THE RABBLE - The Battle's Almost Over

The Rabble - The Battle's Almost Over

16 songs
56:34 minutes
***** ***
Filthy Lucre


The Rabble may come from New Zealand, but their edgy punk rock couldn’t sound any more British. The Battle’s Almost Over is the Auckland based band’s second album whose long running time made me dread some monotony, but this is fortunately not the case.

If you really have to come up with comparisons, you might say that The Rabble sound like a mix between The Clash, Rancid and Toy Dolls. The songwriting is surprisingly varied, covering everything from melodic punk to grimy street punk anthems. At times they act coarser, as on Bored and Wasted, but they never overdo this. I have the impression that the band feels most at ease during the catchy sing-along parts. The musicians were born in the second half of the Eighties, which explains why next to early punk, they are also seemingly influenced by the popular punk movement of the late Nineties. The songs follow quite simple recipes, and it’s this uncomplicated attitude that makes them so genial. This doesn’t mean that the album comes without any surprises. The guitar on Devil’s Highway has a strong country flair, The Battle features bagpipes, and Dead End is even a semi-ballad. Actually the last three tracks end the CD in an astonishingly quiet way, which feels good after the more upbeat preceding material.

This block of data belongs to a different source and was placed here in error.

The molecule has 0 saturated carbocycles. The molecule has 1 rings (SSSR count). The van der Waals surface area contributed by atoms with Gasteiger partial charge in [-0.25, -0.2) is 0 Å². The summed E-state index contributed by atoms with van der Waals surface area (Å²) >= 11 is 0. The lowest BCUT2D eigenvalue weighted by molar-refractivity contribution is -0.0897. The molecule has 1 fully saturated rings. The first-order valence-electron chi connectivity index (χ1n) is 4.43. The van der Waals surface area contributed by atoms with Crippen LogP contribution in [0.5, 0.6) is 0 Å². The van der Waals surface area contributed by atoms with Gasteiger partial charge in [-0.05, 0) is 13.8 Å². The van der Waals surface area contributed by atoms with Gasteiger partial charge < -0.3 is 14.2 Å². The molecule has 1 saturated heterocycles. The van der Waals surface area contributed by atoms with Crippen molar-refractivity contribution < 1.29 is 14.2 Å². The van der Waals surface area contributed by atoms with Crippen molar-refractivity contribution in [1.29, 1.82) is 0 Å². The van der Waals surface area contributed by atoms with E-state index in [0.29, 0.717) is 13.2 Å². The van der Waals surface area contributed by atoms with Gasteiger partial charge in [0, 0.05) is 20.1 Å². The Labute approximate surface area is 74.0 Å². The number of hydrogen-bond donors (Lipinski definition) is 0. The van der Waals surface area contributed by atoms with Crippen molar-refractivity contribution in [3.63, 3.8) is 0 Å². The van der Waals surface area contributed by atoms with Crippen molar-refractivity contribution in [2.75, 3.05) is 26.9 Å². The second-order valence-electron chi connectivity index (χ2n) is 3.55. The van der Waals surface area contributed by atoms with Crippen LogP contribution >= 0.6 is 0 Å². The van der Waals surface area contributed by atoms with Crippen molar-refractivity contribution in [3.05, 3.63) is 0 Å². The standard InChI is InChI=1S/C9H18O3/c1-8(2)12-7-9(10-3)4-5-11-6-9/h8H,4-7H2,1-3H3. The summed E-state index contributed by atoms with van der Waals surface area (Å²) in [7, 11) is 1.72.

The Rabble have all it takes to play with the big dogs. They just need the right kind of media coverage to get the teenage punk audience’s attention. Another option would be opening for a popular punk band like Green Day. But no matter how The Rabble’s future will turn out to be, The Battle’s Almost Over is an excellent record that every fan of melodic punk rock can acquire with a clear conscience.

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